Holly Trego has learned to stop, drop, and roll with it.
Trego, longtime Fire Prevention Coordinator for Singerly, Cecil's busiest fire company, has an escape plan for any emergency that crops up while teaching fire safety.
"It's not one day, one week, or one month. We do fire prevention at camps and day cares year round," said Trego, who is assisted by a committee, whose members include her sister, Kay.
Last week, the two women were at Singerly's main station on Newark Avenue, stuffing goody bags that will be passed out to children. The bags contain a coloring book, color-changing ruler and pencil, stickers, and a badge. "We put in silly bands (bracelets) one year. Then we found out they had been banned in the schools. We try to make the bags fun and educational," said Holly Trego.
They talked about their experiences teaching children to be safe.
Once, they prepared for 15 cub scouts to turn out at the station for a tour. They ended up hosting 15 packs of scouts and their parents which filled most of the bays at the station. "The adults are interested and eager. They can't believe these are volunteers. They are in awe," said Holly Trego.
"The price of a piece of equipment (fire apparatus) always blows their mind," said Kay Trego.
"After 9/11, people finally understood what we're doing. And now they realize that we're doing it as volunteers," said Holly Trego.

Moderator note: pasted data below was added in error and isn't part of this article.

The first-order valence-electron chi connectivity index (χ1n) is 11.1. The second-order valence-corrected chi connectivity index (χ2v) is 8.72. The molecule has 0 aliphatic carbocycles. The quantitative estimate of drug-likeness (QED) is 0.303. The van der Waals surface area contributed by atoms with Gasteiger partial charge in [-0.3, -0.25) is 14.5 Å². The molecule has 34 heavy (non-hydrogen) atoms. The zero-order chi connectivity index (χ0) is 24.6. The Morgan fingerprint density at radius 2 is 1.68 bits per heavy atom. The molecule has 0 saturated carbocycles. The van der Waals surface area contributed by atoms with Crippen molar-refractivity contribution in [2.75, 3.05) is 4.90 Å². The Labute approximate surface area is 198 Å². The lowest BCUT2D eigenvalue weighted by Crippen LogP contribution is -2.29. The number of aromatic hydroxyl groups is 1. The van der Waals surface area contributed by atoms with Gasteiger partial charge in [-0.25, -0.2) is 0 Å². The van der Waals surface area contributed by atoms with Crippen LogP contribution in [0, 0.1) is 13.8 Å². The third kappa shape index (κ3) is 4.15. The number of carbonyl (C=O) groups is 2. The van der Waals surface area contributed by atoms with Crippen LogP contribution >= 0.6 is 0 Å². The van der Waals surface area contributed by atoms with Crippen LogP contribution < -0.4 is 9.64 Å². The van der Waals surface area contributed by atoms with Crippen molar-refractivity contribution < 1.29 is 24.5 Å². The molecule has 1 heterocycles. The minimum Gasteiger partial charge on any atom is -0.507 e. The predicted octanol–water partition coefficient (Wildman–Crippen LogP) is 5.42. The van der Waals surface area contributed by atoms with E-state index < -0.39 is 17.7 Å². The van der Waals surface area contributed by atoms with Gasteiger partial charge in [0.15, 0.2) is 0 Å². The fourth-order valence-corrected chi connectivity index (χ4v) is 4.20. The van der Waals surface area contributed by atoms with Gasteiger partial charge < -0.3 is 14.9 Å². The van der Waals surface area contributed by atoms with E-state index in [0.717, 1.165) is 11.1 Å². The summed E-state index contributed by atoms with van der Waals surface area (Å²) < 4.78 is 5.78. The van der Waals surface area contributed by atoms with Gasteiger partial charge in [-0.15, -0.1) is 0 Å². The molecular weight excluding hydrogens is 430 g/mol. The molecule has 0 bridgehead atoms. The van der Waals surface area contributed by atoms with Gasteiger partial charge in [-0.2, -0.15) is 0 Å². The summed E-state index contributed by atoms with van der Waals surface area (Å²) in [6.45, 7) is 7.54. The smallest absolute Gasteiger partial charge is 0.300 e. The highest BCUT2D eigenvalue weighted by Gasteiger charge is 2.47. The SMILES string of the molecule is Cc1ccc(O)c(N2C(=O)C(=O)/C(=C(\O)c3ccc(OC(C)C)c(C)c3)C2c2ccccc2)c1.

One of the many chores to be tackled during fire prevention is visits to schools, the YMCA, and daycare centers. Before October is finished, Singerly's volunteers will have taken their fire prevention program to about 30 locations. That includes three private schools, the YMCA, Holly Hall, Elk Neck, Leeds, Thomson Estates, Gilpin Manor, Cecil Manor, and Kenmore elementary schools as well as large day cares located in the Elkton area. They will also be part of County Fire Prevention Day which will be held at Lowe's North East on October 13 beginning at 10 a.m. They will host boy and girl scouts and clubs at the stations.
At all the locations they teach the basics: exit drills in the home, stop, drop and roll, and calling 911. They also show off fire gear and apparatus.
Both sisters are dispatchers. Kay works for the Maryland State Police. Holly works for Cecil County Department of Emergency Services. "I'm your one stop shop for public safety," Holly said.
She doesn't wait for October to roll around before she starts planning. Holly begins contacting schools in July to schedule the presentations. "I've been doing it long enough that I have a good rapport with the administrators. I think a lot of them are interested in having us come to the schools. But it's hard to fit it into the curriculum," she said.
They don't limit their lessons to just children. They also teach special needs children and adults and senior citizens. "We cater to all walks of life," added Holly Trego.